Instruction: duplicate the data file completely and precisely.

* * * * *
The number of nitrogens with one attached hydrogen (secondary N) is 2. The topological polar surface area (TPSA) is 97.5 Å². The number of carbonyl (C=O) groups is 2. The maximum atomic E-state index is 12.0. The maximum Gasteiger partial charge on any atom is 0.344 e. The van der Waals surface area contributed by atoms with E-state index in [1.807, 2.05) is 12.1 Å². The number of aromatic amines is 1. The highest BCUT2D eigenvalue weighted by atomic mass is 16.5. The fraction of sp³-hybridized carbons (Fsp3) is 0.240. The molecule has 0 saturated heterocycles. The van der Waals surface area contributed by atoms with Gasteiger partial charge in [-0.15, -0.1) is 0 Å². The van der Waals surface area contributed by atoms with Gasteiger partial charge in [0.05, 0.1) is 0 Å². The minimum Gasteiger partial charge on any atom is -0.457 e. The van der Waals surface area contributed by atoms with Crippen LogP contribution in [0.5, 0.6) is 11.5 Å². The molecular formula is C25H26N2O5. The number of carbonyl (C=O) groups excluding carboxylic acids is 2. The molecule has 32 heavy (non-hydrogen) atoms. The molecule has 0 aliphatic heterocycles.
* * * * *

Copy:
The number of nitrogens with one attached hydrogen (secondary N) is 2. The topological polar surface area (TPSA) is 97.5 Å². The number of carbonyl (C=O) groups is 2. The maximum atomic E-state index is 12.0. The maximum Gasteiger partial charge on any atom is 0.344 e. The van der Waals surface area contributed by atoms with E-state index in [1.807, 2.05) is 12.1 Å². The number of aromatic amines is 1. The highest BCUT2D eigenvalue weighted by atomic mass is 16.5. The fraction of sp³-hybridized carbons (Fsp3) is 0.240. The molecule has 0 saturated heterocycles. The van der Waals surface area contributed by atoms with Gasteiger partial charge in [-0.15, -0.1) is 0 Å². The van der Waals surface area contributed by atoms with Gasteiger partial charge in [0.05, 0.1) is 0 Å². The minimum Gasteiger partial charge on any atom is -0.457 e. The van der Waals surface area contributed by atoms with Crippen LogP contribution in [0.5, 0.6) is 11.5 Å². The molecular formula is C25H26N2O5. The number of carbonyl (C=O) groups excluding carboxylic acids is 2. The molecule has 32 heavy (non-hydrogen) atoms. The molecule has 0 aliphatic heterocycles.